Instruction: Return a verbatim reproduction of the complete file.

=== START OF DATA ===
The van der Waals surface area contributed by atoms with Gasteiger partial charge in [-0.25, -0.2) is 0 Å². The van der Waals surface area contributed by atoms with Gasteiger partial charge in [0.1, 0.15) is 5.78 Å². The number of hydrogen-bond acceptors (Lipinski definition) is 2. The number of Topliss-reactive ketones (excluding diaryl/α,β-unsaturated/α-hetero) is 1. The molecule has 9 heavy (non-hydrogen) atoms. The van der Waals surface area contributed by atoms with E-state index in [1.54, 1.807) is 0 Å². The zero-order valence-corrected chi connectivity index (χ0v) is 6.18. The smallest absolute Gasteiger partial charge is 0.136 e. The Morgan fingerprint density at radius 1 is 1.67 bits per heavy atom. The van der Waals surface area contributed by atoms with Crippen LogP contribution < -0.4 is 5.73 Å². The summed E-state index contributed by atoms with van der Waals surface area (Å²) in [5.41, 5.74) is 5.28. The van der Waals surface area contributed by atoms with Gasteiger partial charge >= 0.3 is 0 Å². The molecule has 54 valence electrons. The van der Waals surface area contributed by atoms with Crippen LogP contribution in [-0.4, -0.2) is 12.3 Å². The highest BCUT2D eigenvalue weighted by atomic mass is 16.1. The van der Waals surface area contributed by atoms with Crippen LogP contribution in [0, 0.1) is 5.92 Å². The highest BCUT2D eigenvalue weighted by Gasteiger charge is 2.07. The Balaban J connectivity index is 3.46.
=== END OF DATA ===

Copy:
The van der Waals surface area contributed by atoms with Gasteiger partial charge in [-0.25, -0.2) is 0 Å². The van der Waals surface area contributed by atoms with Gasteiger partial charge in [0.1, 0.15) is 5.78 Å². The number of hydrogen-bond acceptors (Lipinski definition) is 2. The number of Topliss-reactive ketones (excluding diaryl/α,β-unsaturated/α-hetero) is 1. The molecule has 9 heavy (non-hydrogen) atoms. The van der Waals surface area contributed by atoms with E-state index in [1.54, 1.807) is 0 Å². The zero-order valence-corrected chi connectivity index (χ0v) is 6.18. The smallest absolute Gasteiger partial charge is 0.136 e. The Morgan fingerprint density at radius 1 is 1.67 bits per heavy atom. The van der Waals surface area contributed by atoms with Crippen LogP contribution < -0.4 is 5.73 Å². The summed E-state index contributed by atoms with van der Waals surface area (Å²) in [5.41, 5.74) is 5.28. The van der Waals surface area contributed by atoms with Gasteiger partial charge >= 0.3 is 0 Å². The molecule has 54 valence electrons. The van der Waals surface area contributed by atoms with Crippen LogP contribution in [-0.4, -0.2) is 12.3 Å². The highest BCUT2D eigenvalue weighted by atomic mass is 16.1. The van der Waals surface area contributed by atoms with Crippen LogP contribution in [0, 0.1) is 5.92 Å². The highest BCUT2D eigenvalue weighted by Gasteiger charge is 2.07. The Balaban J connectivity index is 3.46.